Of the 8,486 households, 31.0% had children under the age of 18 living with them, 56.1% were married couples living together, 9.2% had a female householder with no husband present, 29.4% were non-families, and 24.0% of all households were made up of individuals. The average household size was 2.52 and the average family size was 2.96. The median age was 42.4 years. [16]

The median income for a household in the county was $47,697 and the median income for a family was $52,343. Males had a median income of $40,668 versus $30,556 for females. The per capita income for the county was $20,581. About 9.2% of families and 12.4% of the population were below the poverty line, including 17.8% of those under age 18 and 8.1% of those age 65 or over. [19]

Cities and towns

Unincorporated towns

Townships

See also

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References

  1. 1 2 "Owen County QuickFacts". United States Census Bureau. Archived from the original on 2011-07-16. Retrieved 2011-09-25.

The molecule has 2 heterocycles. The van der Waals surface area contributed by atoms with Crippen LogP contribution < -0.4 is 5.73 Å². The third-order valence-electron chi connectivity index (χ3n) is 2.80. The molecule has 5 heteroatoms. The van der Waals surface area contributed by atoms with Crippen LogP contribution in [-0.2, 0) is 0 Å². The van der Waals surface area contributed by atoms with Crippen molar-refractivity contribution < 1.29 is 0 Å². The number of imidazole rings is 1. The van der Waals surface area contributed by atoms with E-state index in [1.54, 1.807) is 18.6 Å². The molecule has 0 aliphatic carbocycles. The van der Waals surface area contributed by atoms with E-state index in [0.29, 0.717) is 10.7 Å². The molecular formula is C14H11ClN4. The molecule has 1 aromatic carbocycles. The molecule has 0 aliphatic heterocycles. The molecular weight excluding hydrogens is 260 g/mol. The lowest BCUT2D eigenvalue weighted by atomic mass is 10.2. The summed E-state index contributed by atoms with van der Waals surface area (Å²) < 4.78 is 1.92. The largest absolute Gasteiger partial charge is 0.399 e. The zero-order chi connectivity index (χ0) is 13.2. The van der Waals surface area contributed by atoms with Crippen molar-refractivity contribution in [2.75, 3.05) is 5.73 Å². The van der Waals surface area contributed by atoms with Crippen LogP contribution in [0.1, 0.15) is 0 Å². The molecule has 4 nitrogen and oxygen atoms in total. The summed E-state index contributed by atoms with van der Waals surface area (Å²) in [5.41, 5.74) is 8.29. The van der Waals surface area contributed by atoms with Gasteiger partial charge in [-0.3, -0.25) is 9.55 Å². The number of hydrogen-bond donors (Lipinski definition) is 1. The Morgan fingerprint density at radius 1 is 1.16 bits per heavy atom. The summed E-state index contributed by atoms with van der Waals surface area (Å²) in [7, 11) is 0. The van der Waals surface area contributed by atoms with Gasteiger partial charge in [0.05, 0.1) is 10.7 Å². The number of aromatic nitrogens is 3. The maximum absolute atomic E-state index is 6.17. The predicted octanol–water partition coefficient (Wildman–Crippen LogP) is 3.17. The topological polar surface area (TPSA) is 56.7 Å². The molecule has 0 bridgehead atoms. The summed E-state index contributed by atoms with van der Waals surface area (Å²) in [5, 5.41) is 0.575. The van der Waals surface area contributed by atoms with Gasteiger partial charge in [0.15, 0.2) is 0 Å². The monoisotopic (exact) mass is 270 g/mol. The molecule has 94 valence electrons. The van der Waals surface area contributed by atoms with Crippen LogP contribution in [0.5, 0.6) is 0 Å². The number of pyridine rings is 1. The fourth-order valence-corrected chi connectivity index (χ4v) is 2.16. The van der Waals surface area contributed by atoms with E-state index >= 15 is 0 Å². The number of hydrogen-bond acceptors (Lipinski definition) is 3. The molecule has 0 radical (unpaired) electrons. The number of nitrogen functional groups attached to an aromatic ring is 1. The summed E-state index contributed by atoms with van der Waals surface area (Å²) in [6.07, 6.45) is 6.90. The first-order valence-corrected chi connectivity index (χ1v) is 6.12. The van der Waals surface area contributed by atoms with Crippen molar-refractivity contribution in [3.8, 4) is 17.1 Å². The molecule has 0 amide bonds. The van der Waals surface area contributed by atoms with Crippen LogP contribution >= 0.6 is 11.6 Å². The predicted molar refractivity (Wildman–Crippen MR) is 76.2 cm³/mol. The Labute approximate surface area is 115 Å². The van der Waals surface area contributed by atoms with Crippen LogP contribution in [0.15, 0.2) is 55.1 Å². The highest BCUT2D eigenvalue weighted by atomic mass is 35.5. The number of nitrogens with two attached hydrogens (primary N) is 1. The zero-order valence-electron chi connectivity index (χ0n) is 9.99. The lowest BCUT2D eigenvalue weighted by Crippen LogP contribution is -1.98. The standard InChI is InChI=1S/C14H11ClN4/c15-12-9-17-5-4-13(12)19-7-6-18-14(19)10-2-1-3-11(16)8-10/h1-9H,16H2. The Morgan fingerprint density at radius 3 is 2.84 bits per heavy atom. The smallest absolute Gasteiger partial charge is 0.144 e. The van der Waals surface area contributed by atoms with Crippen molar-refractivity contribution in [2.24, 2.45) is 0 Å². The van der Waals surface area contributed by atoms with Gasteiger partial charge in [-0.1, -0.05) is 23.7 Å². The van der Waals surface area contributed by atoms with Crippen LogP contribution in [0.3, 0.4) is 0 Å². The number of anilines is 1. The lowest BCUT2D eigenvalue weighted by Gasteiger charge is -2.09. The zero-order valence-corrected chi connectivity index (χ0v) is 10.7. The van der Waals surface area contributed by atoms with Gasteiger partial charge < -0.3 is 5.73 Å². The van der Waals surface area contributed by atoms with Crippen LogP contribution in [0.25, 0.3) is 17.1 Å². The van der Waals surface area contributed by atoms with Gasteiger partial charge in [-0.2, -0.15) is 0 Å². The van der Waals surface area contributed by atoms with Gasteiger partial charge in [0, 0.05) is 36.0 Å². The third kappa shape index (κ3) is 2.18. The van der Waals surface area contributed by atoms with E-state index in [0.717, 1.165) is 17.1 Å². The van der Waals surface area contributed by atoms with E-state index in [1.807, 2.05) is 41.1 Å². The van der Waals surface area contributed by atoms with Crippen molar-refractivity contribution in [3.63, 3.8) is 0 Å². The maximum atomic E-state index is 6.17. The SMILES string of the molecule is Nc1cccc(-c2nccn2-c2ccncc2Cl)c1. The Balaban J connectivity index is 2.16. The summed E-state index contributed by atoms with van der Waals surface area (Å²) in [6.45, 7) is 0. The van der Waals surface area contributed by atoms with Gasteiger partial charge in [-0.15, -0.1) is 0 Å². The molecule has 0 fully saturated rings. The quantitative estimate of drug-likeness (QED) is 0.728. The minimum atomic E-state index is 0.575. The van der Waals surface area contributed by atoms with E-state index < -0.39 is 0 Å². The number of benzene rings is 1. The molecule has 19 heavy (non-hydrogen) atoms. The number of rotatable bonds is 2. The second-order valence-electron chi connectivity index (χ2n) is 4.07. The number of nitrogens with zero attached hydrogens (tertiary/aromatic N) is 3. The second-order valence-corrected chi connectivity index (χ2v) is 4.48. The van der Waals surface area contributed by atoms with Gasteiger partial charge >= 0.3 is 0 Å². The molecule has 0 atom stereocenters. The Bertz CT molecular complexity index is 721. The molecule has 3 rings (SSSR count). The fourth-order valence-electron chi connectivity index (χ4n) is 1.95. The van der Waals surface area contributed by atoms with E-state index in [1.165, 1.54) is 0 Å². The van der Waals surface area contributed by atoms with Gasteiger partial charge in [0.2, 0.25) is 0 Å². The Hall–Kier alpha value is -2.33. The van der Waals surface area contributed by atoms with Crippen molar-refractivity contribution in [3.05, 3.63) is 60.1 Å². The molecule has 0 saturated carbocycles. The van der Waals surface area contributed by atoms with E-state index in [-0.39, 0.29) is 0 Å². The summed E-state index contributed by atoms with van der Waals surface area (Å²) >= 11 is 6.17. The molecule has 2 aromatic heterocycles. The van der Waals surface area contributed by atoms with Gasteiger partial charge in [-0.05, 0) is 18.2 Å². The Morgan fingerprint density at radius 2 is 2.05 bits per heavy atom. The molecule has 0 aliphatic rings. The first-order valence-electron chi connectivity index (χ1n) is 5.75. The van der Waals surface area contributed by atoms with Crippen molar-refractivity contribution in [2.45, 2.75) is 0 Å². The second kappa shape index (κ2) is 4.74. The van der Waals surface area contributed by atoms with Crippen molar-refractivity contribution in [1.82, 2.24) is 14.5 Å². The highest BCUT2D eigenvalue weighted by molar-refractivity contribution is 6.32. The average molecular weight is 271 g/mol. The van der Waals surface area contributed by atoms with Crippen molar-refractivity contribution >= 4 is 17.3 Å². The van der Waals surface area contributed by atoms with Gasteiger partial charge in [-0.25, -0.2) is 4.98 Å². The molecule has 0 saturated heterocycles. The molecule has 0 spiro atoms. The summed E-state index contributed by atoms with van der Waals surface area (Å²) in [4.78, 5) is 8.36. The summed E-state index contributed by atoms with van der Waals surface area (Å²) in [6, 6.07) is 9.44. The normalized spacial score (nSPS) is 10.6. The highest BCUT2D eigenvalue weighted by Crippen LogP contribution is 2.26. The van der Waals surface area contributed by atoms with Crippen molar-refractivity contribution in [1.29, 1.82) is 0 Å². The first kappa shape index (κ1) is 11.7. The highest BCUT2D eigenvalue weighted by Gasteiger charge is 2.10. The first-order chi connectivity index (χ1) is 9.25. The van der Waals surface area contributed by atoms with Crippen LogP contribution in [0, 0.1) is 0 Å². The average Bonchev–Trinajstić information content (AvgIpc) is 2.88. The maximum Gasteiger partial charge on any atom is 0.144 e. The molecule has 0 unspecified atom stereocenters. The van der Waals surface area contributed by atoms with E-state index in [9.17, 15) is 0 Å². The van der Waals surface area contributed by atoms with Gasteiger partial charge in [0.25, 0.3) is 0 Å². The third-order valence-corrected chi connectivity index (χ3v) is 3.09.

2. "Find a County". National Association of Counties. Retrieved 2011-06-07.
  3. United States Census Center of Population - 1920 "Archived copy". Archived from the original on 2011-09-02. Retrieved 2011-09-03.CS1 maint: Archived copy as title (link)
  4. 1 2 "Monthly Averages for Spencer, Indiana". The Weather Channel. Retrieved 2011-01-27.
  5. 1 2 Indiana Code. "Title 36, Article 2, Section 3". IN.gov. Retrieved 2008-09-16.
  6. 1 2 3 4 Indiana Code. "Title 2, Article 10, Section 2" (PDF). IN.gov. Retrieved 2008-09-16.
  7. Owen County Government, Owen County Council, http://www.owencounty.in.gov/html/modules.php?name=Content&pa=showpage&pid=10
  8. Owen County Government, Owen County Commissioners, "Archived copy". Archived from the original on 2009-08-20. Retrieved 2009-08-23.CS1 maint: Archived copy as title (link)